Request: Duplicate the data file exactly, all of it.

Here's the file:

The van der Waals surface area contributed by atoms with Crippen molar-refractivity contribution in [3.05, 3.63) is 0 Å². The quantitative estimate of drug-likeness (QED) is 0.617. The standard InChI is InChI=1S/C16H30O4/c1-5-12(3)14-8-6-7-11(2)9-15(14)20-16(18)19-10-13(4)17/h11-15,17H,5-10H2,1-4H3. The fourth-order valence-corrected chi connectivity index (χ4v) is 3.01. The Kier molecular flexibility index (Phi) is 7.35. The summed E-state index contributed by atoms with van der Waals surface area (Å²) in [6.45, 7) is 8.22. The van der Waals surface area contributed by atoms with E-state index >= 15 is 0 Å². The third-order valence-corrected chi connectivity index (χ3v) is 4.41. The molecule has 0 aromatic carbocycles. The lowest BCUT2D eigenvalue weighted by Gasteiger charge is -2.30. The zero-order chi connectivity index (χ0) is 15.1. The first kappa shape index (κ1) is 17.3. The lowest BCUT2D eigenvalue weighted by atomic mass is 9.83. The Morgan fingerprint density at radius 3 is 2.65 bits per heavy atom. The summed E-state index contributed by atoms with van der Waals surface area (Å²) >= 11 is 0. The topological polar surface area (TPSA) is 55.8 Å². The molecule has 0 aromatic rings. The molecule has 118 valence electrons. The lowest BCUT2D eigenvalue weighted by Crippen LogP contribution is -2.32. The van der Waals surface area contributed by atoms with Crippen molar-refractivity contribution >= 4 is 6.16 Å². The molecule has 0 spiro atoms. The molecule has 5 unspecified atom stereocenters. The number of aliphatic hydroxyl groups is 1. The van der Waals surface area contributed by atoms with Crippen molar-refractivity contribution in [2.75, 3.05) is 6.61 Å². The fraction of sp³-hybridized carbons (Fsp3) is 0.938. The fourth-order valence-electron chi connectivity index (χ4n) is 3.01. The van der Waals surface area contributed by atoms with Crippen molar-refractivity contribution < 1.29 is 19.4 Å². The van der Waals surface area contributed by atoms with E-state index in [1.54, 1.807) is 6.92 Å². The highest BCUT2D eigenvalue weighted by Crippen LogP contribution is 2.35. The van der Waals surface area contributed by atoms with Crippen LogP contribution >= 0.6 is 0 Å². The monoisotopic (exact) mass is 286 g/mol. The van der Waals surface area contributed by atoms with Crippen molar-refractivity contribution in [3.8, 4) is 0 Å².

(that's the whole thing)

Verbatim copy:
The van der Waals surface area contributed by atoms with Crippen molar-refractivity contribution in [3.05, 3.63) is 0 Å². The quantitative estimate of drug-likeness (QED) is 0.617. The standard InChI is InChI=1S/C16H30O4/c1-5-12(3)14-8-6-7-11(2)9-15(14)20-16(18)19-10-13(4)17/h11-15,17H,5-10H2,1-4H3. The fourth-order valence-corrected chi connectivity index (χ4v) is 3.01. The Kier molecular flexibility index (Phi) is 7.35. The summed E-state index contributed by atoms with van der Waals surface area (Å²) in [6.45, 7) is 8.22. The van der Waals surface area contributed by atoms with E-state index >= 15 is 0 Å². The third-order valence-corrected chi connectivity index (χ3v) is 4.41. The molecule has 0 aromatic carbocycles. The lowest BCUT2D eigenvalue weighted by Gasteiger charge is -2.30. The zero-order chi connectivity index (χ0) is 15.1. The first kappa shape index (κ1) is 17.3. The lowest BCUT2D eigenvalue weighted by atomic mass is 9.83. The Morgan fingerprint density at radius 3 is 2.65 bits per heavy atom. The summed E-state index contributed by atoms with van der Waals surface area (Å²) >= 11 is 0. The topological polar surface area (TPSA) is 55.8 Å². The molecule has 0 aromatic rings. The molecule has 118 valence electrons. The lowest BCUT2D eigenvalue weighted by Crippen LogP contribution is -2.32. The van der Waals surface area contributed by atoms with Crippen molar-refractivity contribution >= 4 is 6.16 Å². The molecule has 0 spiro atoms. The molecule has 5 unspecified atom stereocenters. The number of aliphatic hydroxyl groups is 1. The van der Waals surface area contributed by atoms with Crippen molar-refractivity contribution in [2.75, 3.05) is 6.61 Å². The fraction of sp³-hybridized carbons (Fsp3) is 0.938. The fourth-order valence-electron chi connectivity index (χ4n) is 3.01. The van der Waals surface area contributed by atoms with Crippen molar-refractivity contribution < 1.29 is 19.4 Å². The van der Waals surface area contributed by atoms with E-state index in [1.54, 1.807) is 6.92 Å². The highest BCUT2D eigenvalue weighted by Crippen LogP contribution is 2.35. The van der Waals surface area contributed by atoms with Crippen LogP contribution >= 0.6 is 0 Å². The monoisotopic (exact) mass is 286 g/mol. The van der Waals surface area contributed by atoms with Crippen molar-refractivity contribution in [3.8, 4) is 0 Å².